4. Don’t force-feed. We all know melon tastes yummy, but if you force-feed it to your child, she will be combative about eating, and distrustful of new foods. This goes along with the rule to “not leave the table until everything is finished”.
  5. Start with small servings of new foods. A large portion may be overwhelming, and he might reject it outright. A couple of bites doesn’t seem so scary.
  6. Don’t be a short-order cook. Try to serve at least one food choice your child likes, but if your child doesn’t like what you have prepared and you open the fridge to find something else, you are training them to be a picky eater. It’s OK if not every meal is their favorite.
  7. Hang in there. It can take 12-15 times of trying a new food for a child to admit they like it. At this point the child is familiar with this food.
  8. Include in prep. Children love to help. Ask your child to help you choose a meal from your DinnerTime planner to make this week. Make sure they choose one new dish. Mixing together or measuring spices is super fun (and messy), but children learn by doing, and are more willing to try something new if they helped to make it.
  9. Variety is key. Allow your child to choose a vegetable for dinner, but rather than having carrots every night, say, “We had carrots last night, so tonight’s choices are peas, broccoli or cauliflower. Tomorrow we can have carrots again.”
  10. Shop and garden together. At the market, allow your child to pick out the pretty yellow pepper, and talk about what you will be making with it. Children also love to garden, and the miracle of watching a plant grow will induce them to try new foods. Kids who think they don’t like peas will love a fresh, newly picked pea straight out of the pod. Nature’s candy!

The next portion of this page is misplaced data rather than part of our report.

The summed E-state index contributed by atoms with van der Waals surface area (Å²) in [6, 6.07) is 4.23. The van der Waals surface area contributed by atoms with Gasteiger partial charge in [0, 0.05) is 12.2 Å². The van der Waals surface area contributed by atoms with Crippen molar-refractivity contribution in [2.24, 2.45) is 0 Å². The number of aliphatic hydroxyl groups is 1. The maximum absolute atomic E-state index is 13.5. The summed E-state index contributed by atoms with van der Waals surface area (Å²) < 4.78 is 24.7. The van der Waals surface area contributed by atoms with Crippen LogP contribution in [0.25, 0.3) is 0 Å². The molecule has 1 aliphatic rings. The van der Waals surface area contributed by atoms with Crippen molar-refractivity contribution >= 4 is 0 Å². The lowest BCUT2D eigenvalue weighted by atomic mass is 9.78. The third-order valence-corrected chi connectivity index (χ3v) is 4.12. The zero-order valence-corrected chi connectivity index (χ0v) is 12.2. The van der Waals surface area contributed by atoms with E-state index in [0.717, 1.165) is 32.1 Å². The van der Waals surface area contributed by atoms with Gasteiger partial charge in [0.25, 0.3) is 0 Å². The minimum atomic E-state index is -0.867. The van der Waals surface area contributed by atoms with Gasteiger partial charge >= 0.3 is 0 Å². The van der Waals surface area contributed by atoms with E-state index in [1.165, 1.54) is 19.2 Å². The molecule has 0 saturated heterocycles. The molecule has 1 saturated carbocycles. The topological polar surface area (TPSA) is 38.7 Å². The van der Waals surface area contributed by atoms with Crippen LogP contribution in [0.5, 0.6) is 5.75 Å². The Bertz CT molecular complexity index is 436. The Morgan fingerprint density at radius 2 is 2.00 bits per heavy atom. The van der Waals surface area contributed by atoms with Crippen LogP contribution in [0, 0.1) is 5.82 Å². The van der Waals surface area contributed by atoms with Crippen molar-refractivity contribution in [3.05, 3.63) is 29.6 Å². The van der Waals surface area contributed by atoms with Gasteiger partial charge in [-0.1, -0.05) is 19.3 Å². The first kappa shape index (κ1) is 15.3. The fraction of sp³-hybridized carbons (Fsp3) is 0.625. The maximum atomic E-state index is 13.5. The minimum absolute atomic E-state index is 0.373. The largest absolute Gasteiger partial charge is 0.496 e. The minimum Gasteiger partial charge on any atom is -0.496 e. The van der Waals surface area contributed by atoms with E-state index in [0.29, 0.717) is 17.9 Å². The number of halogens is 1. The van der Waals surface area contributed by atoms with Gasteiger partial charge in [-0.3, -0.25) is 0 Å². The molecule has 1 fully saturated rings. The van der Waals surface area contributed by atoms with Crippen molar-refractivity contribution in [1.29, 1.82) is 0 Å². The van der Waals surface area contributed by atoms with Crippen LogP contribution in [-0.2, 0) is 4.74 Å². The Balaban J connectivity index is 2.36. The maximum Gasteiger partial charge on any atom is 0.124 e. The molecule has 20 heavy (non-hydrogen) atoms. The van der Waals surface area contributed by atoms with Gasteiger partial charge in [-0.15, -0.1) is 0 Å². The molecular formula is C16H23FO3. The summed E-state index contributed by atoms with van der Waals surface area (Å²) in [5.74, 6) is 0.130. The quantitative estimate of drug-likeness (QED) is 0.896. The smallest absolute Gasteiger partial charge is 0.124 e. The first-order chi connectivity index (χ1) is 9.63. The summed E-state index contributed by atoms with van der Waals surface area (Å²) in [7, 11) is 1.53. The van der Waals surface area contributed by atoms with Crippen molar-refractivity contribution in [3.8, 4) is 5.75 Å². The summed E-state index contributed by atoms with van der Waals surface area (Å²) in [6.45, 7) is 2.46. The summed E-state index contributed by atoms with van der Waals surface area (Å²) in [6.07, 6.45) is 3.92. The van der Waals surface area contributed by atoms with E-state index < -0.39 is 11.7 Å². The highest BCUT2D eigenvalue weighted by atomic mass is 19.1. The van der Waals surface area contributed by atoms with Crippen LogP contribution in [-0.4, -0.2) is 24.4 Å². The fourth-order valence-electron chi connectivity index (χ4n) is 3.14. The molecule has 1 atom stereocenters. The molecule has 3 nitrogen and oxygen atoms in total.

11. Have patience. Sometimes being picky is just a way for a child to exert some control. Find ways to embrace this need while gently encouraging new food choices. As children grow, their interest in various foods may change. I had one child who loved salmon as a two-year-old, but not as a four-year-old. She was asserting herself in a way she could, and despite this frustration, she eventually outgrew it.
  12. Let them play. Yup, younger children like to pull food apart, make pictures with it, etc. The more familiar they become with the food, the more likely they will try it and enjoy it.
  13. Make sure dinner time is fun rather than focusing on what your child is not eating. Talk about your day, tell stories, discuss fun topics like, “If I was a dog, what kind would I be? Check out these conversation starters from The Family Dinner Project. Being together for a half hour of uninterrupted time shows your children how important they are.

Check out these family-friendly recipes!

Search in your DinnerTime Recipe Box for more kid friendly recipes the whole family will love.

Just the name sounds fun! Plus, the dish is yummy and nutritious.

Fries can be made with all kinds of veggies. Your kids will love to help make them.

Sweet warm apples make this dish a winner with all ages.